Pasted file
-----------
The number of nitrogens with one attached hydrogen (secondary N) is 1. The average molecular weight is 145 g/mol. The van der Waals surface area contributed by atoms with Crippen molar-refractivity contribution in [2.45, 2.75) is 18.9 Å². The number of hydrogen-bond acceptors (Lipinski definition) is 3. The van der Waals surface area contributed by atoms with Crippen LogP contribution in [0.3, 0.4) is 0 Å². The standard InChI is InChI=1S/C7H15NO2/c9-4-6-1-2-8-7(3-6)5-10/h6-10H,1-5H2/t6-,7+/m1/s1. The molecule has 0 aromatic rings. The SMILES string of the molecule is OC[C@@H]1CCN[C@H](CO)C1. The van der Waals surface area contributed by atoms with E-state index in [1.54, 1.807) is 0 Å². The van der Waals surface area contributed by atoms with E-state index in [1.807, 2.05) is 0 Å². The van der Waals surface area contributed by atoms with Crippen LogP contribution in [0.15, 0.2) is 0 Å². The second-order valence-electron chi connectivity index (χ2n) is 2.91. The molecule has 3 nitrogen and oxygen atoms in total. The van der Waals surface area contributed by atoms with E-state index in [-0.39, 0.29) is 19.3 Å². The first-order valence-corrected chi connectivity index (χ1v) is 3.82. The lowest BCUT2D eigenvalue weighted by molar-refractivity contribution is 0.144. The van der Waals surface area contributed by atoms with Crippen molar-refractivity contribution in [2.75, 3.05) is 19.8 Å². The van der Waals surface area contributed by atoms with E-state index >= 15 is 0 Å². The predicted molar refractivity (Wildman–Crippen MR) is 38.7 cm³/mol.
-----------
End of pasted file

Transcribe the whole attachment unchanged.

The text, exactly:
The number of nitrogens with one attached hydrogen (secondary N) is 1. The average molecular weight is 145 g/mol. The van der Waals surface area contributed by atoms with Crippen molar-refractivity contribution in [2.45, 2.75) is 18.9 Å². The number of hydrogen-bond acceptors (Lipinski definition) is 3. The van der Waals surface area contributed by atoms with Crippen LogP contribution in [0.3, 0.4) is 0 Å². The standard InChI is InChI=1S/C7H15NO2/c9-4-6-1-2-8-7(3-6)5-10/h6-10H,1-5H2/t6-,7+/m1/s1. The molecule has 0 aromatic rings. The SMILES string of the molecule is OC[C@@H]1CCN[C@H](CO)C1. The van der Waals surface area contributed by atoms with E-state index in [1.54, 1.807) is 0 Å². The van der Waals surface area contributed by atoms with E-state index in [1.807, 2.05) is 0 Å². The van der Waals surface area contributed by atoms with Crippen LogP contribution in [0.15, 0.2) is 0 Å². The second-order valence-electron chi connectivity index (χ2n) is 2.91. The molecule has 3 nitrogen and oxygen atoms in total. The van der Waals surface area contributed by atoms with E-state index in [-0.39, 0.29) is 19.3 Å². The first-order valence-corrected chi connectivity index (χ1v) is 3.82. The lowest BCUT2D eigenvalue weighted by molar-refractivity contribution is 0.144. The van der Waals surface area contributed by atoms with Crippen molar-refractivity contribution in [2.75, 3.05) is 19.8 Å². The van der Waals surface area contributed by atoms with E-state index >= 15 is 0 Å². The predicted molar refractivity (Wildman–Crippen MR) is 38.7 cm³/mol.